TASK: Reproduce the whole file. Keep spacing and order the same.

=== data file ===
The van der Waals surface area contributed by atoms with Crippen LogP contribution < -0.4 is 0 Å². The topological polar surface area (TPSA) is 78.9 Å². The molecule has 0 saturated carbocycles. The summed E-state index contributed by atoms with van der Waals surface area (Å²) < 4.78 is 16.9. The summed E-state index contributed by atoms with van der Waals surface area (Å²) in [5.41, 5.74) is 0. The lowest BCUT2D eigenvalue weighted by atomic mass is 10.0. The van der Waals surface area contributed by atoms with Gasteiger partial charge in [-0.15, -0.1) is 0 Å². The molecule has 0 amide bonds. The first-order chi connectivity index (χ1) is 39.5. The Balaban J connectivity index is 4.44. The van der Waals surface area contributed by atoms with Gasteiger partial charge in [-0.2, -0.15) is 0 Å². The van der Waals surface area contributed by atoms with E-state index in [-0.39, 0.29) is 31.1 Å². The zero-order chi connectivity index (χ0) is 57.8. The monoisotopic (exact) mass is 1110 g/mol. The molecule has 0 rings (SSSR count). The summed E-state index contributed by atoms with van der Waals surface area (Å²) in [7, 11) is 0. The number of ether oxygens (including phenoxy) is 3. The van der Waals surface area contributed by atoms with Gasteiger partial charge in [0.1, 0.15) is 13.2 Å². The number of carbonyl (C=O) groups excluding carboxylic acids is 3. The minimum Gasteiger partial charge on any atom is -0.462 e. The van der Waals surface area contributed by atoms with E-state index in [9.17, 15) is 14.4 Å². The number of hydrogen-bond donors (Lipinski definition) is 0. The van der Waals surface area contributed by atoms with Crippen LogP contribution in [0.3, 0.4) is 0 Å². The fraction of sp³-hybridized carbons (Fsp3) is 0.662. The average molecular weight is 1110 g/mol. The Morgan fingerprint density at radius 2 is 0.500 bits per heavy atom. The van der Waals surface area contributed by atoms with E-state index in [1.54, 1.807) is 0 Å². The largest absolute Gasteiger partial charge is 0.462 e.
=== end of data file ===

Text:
The van der Waals surface area contributed by atoms with Crippen LogP contribution < -0.4 is 0 Å². The topological polar surface area (TPSA) is 78.9 Å². The molecule has 0 saturated carbocycles. The summed E-state index contributed by atoms with van der Waals surface area (Å²) < 4.78 is 16.9. The summed E-state index contributed by atoms with van der Waals surface area (Å²) in [5.41, 5.74) is 0. The lowest BCUT2D eigenvalue weighted by atomic mass is 10.0. The van der Waals surface area contributed by atoms with Gasteiger partial charge in [-0.15, -0.1) is 0 Å². The molecule has 0 amide bonds. The first-order chi connectivity index (χ1) is 39.5. The Balaban J connectivity index is 4.44. The van der Waals surface area contributed by atoms with Gasteiger partial charge in [-0.2, -0.15) is 0 Å². The van der Waals surface area contributed by atoms with E-state index in [-0.39, 0.29) is 31.1 Å². The zero-order chi connectivity index (χ0) is 57.8. The monoisotopic (exact) mass is 1110 g/mol. The molecule has 0 rings (SSSR count). The summed E-state index contributed by atoms with van der Waals surface area (Å²) in [7, 11) is 0. The number of ether oxygens (including phenoxy) is 3. The van der Waals surface area contributed by atoms with Gasteiger partial charge in [0.1, 0.15) is 13.2 Å². The number of carbonyl (C=O) groups excluding carboxylic acids is 3. The minimum Gasteiger partial charge on any atom is -0.462 e. The van der Waals surface area contributed by atoms with E-state index in [9.17, 15) is 14.4 Å². The number of hydrogen-bond donors (Lipinski definition) is 0. The van der Waals surface area contributed by atoms with Crippen LogP contribution in [0.3, 0.4) is 0 Å². The fraction of sp³-hybridized carbons (Fsp3) is 0.662. The average molecular weight is 1110 g/mol. The Morgan fingerprint density at radius 2 is 0.500 bits per heavy atom. The van der Waals surface area contributed by atoms with E-state index in [1.54, 1.807) is 0 Å². The largest absolute Gasteiger partial charge is 0.462 e.